• to contribute to the promotion of fundamental rights and data privacy rights, taking specifically into account the standard of protection set-outby the European Convention on Human Rights as afforded by the European Court of Human Rights

The target audience of the project will be legal practitioners having a legal background and working in the EU Member States’ justice system, either in the capacity of a judge, prosecutor or defence lawyer.

Legal practitioners linked to any of the project partner institutions personally participating in the training activities will directly and concretely benefit from the projects’ expected results regarding increased and substantiated knowledge and improved mutual trust and cooperation.

In addition, legal professionals linked to any of the project partner institutions, but not participating in the training activities will be benefiting from the project through the digital training materials, which will be translated into the official languages of the participating partner institutions i.e., French, Polish, Lithuanian and Spanish and which will be made available via the EIPA’s learning management system.

The wider audience of legal professionals not linked to any of the project partner institutions will as well benefit from the project through the digital training materials, which will be made available to the public via the project’s webpage on EIPA’s website, linked to the partner institutions platforms (websites and/or intranet).

  • To make the ever so relevant fundamental rights context more understandable, by devoting specific trainings on the scope and application of the EU Charter and the General Data Protection Regulation (GDPR), relevant for national civil and criminal law proceedings but quintessential for cross-border cooperation on the basis of which mutual recognition and mutual trust can operate.
  • To tackle the topic of Data Protection from the perspective of the rather complex, fluid and dynamic digital ecosystem, in which personal data is being processed, diminishing the distinction between the different data protection actors.
  • To strengthen the principles of mutual trust and mutual recognition, by seeking answers on how to find firm grounds rights based approach in cases of systemic deficiencies and how to operate under the principles of mutual trust and mutual recognition with a view however to the C-404/15 Aranyosi and Cladaruru case law (see also C#220/18 PPU ML; C#128/18, Dumitru-Tudor Dorobantu; C-216/18 LM; C#354/20 PPU L and C#412/20 PPU P);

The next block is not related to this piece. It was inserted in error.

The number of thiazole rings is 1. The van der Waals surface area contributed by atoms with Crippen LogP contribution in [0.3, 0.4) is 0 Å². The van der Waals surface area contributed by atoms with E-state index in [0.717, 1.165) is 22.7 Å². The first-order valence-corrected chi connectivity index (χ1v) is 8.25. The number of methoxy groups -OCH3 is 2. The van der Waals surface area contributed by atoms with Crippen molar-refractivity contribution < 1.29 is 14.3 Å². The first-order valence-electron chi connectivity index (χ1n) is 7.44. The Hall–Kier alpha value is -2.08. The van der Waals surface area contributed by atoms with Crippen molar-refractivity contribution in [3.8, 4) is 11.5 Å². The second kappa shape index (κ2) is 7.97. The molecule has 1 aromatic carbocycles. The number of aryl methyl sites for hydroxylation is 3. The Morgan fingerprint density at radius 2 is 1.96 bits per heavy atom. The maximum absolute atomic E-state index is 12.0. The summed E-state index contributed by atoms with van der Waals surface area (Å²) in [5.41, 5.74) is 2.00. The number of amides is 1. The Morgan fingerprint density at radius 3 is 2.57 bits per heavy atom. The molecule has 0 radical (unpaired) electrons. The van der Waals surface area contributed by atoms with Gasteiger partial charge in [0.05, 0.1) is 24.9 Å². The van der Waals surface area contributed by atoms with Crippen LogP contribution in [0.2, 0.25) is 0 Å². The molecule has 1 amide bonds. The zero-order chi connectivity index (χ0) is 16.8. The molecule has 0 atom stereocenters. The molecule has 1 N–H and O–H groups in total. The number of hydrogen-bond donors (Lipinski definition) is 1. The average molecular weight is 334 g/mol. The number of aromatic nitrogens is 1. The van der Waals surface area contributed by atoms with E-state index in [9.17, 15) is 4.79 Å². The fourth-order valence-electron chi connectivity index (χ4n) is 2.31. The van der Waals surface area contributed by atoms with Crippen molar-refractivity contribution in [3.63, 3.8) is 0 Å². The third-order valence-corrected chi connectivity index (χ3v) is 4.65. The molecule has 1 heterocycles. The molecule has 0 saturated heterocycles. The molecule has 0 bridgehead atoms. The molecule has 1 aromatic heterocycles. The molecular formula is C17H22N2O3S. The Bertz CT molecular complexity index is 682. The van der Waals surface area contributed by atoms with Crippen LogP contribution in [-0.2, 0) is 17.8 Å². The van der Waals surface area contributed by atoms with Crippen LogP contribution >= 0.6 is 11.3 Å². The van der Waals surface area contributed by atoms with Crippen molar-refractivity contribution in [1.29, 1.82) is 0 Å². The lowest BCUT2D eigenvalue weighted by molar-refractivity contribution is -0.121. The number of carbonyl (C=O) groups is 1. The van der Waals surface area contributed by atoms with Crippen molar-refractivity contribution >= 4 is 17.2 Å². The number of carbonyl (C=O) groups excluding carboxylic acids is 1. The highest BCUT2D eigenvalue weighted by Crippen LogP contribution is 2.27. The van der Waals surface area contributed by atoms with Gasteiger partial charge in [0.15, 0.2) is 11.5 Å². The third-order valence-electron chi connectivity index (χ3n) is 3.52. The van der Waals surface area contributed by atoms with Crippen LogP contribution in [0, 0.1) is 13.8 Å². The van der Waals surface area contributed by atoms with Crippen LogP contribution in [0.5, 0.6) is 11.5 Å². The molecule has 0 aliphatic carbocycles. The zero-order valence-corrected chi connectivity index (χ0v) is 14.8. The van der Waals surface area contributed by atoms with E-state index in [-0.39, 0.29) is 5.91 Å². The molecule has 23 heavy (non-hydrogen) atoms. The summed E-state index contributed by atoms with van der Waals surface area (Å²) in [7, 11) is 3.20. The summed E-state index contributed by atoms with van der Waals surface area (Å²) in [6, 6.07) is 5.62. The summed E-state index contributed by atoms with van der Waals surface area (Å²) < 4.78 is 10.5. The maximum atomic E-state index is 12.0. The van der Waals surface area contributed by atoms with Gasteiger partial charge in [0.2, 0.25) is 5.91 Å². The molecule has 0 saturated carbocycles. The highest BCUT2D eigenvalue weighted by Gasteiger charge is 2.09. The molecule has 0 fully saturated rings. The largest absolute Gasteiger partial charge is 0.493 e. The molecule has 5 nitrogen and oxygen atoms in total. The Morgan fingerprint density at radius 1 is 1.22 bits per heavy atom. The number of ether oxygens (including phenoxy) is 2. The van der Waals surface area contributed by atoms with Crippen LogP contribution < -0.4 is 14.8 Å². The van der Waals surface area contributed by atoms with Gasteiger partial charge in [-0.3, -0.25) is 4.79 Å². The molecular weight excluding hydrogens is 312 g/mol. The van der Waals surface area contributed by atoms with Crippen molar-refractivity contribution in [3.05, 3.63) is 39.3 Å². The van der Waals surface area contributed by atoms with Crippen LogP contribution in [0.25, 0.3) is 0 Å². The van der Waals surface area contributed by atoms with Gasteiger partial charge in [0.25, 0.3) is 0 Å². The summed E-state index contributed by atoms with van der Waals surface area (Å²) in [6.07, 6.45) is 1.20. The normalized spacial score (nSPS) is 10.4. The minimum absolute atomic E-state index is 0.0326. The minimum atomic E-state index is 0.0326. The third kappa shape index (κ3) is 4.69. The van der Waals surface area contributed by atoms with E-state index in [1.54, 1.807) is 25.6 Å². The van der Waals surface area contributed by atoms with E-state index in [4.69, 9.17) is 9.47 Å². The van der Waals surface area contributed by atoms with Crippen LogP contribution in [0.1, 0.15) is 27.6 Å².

• To highlight the data protection rights in the context of new technological disruption, the diminishing role of the data protection actors, and therefore allocation of their responsibilities with regards to the C-40/17 – Fashion ID case law, the protection of personal data transferred outside of the Union with a view to the C-498/16 – Schrems (II) case law invalidating the EU-U.S. Privacy Shield, and the rights of the data subject to effective judicial remedy, to compensation and liability;.
  • To specifically contribute to the promotion of fundamental rights and data privacy rights, taking specifically into account the standard of protection set-outby the European Convention on Human Rights as afforded by the European Court of Human Rights.

Training activities details

The project includes:

Module 1 – Introduction to EU protection of fundamental rights

Registration form

Module 2 – Introduction to EU data protection and privacy law

Registration form

Planned in a hybrid- and back-to-back format, pulling together seminar 1-2, 3-4 and 5-6, taking place at the below mentioned locations:

  1. EU Charter on Fundamental Rights and the national judiciary
  2. EU Charter on Fundamental Rights and judicial cooperation in civil matters

Location: Luxembourg (Luxembourg), 25-26 October 2022

More information coming soon

  1. EU Charter on Fundamental Rights and judicial cooperation in criminal matters I
  2. EU Charter on Fundamental Rights and judicial cooperation in criminal matters II

Location: Madrid (Spain), 28 February – 1 March 2023

More information coming soon

  1. EU data protection and privacy law I
  2. EU data protection and privacy law II

Location: Vilnius (Lithuania), 27-28 June 2023

More information coming soon

Additionally, the introductory modules as well as the advanced training materials will be available in the languages of the partners: English, French, Spanish, Polish, Lithuanian.

This project is co-funded
by the European Union

Contact

EIPA Luxembourg
European Centre for Judges and Lawyers

Blanka Opletalova
Tel: +352 426 230 305
Mail: b.opletalova@eipa.eu